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Peter Upton's

Subbuteo Tribute Website.

The Best... and the Worst.

This page is just a bit of fun. It's also a little egotistical, so if anyone has any of their own experiences they'd like recorded, then please e-mail. They've got to be more entertaining than my own stuff. Also on this page is a small wants list of mine.

The Top Ten Best Things about the Subbuteo playing of my youth...

A Subbuteo Stadium. Best Thing No.10.

  1. It was just so easy to play and all my friends knew how.
  2. You could actually field your favourite team, and if you numbered players you knew who had scored. This allowed you to keep sad records of player performances (come on- own up), and also blame individual figures for your own failings.
  3. Brighton & Hove Albion could beat Brazil. (Certainly if I was playing Brazil).
  4. If you lined up the little cameramen on both sides of the goal it made missing less painful, as a spray of plastic figures peppered your opponent.
  5. Lifting the ball over the bases of the wall on a free kick. Sometimes the players would part and the ball would rocket into the net.
  6. The Goalkeeping trainer. This was a large piece of yellow plastic covered with rubber bands and it worked surprisingly well if you were stuck by yourself. Using goal grips to free both hands, the ball could be flicked at the trainer with a finger (without a player), and it would bounce off at high speed into the back of the net (if your goalkeeping was like mine).
  7. The Queen - my favourite of the pointless "collectable" extras which got in the way when playing, but looked great on a permanent display.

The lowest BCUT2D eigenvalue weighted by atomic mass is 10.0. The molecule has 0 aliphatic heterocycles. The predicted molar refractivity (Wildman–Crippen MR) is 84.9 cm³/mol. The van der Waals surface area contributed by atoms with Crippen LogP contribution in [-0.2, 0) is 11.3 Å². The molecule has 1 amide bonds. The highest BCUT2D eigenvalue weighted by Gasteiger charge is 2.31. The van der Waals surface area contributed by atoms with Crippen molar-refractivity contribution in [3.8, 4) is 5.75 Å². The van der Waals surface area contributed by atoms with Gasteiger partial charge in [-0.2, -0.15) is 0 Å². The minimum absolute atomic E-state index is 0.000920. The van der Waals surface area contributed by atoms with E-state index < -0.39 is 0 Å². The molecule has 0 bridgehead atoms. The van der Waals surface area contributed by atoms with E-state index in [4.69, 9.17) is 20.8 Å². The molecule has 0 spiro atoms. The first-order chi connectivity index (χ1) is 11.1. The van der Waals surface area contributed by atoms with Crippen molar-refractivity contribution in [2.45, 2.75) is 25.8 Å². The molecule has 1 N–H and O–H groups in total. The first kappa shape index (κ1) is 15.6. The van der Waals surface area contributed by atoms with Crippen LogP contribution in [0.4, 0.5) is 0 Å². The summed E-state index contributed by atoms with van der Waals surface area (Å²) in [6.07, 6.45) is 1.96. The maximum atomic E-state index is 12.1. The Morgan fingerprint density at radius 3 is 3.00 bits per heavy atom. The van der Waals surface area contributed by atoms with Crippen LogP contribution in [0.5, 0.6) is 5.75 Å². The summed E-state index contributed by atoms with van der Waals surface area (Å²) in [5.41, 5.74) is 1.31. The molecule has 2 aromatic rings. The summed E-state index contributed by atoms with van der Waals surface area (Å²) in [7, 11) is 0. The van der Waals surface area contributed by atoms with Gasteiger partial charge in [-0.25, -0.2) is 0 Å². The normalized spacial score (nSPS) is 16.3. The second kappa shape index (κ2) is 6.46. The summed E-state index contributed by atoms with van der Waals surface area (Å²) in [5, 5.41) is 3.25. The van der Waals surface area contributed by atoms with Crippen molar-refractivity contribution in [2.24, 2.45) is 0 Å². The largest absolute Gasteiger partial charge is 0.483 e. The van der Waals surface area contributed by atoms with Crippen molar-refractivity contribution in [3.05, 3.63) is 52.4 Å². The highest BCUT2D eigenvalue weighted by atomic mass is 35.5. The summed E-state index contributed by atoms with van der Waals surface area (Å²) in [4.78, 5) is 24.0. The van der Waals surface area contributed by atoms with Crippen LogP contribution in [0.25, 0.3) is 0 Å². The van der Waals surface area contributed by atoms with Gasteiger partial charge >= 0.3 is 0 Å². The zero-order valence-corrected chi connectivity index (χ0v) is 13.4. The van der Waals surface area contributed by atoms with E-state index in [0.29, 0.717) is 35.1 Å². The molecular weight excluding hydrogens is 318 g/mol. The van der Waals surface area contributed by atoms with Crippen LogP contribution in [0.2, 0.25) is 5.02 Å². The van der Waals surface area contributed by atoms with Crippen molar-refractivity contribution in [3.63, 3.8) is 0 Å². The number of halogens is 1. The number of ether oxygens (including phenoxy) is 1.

8. The whole pointless "stand around the pitch" figure range. These HO/OO figures were useful as civilians when I was wargaming. I imagine anyone with a model train set could use them too.
  9. Subbuteo worker with a sense of humour. I have a Policeman from set C113 with "Help!" written in silver on the base. I guess painting countless tiny policemen could get to be a drag...
  10. It has to be the dream of a glorious stadium - enclosing the whole pitch. A huge object of desire, but well out of range of my meagre resources as a child. Even doing one side of the ground proved impossible. It was the above picture from the 1981 catalogue that fuelled my desire.

And the Ten Worst things about my Subbuteo playing days...

The Throw-in figure instructions. Worse thing No. 2.

  1. The pitch was too big to fit on most tables - so it became "Subbuteo Floor Soccer". Lots of crawling around on your knees.
  2. The Throw-in figure. Neat idea - but my thumb and finger always created backspin so the ball ended up back out of play again.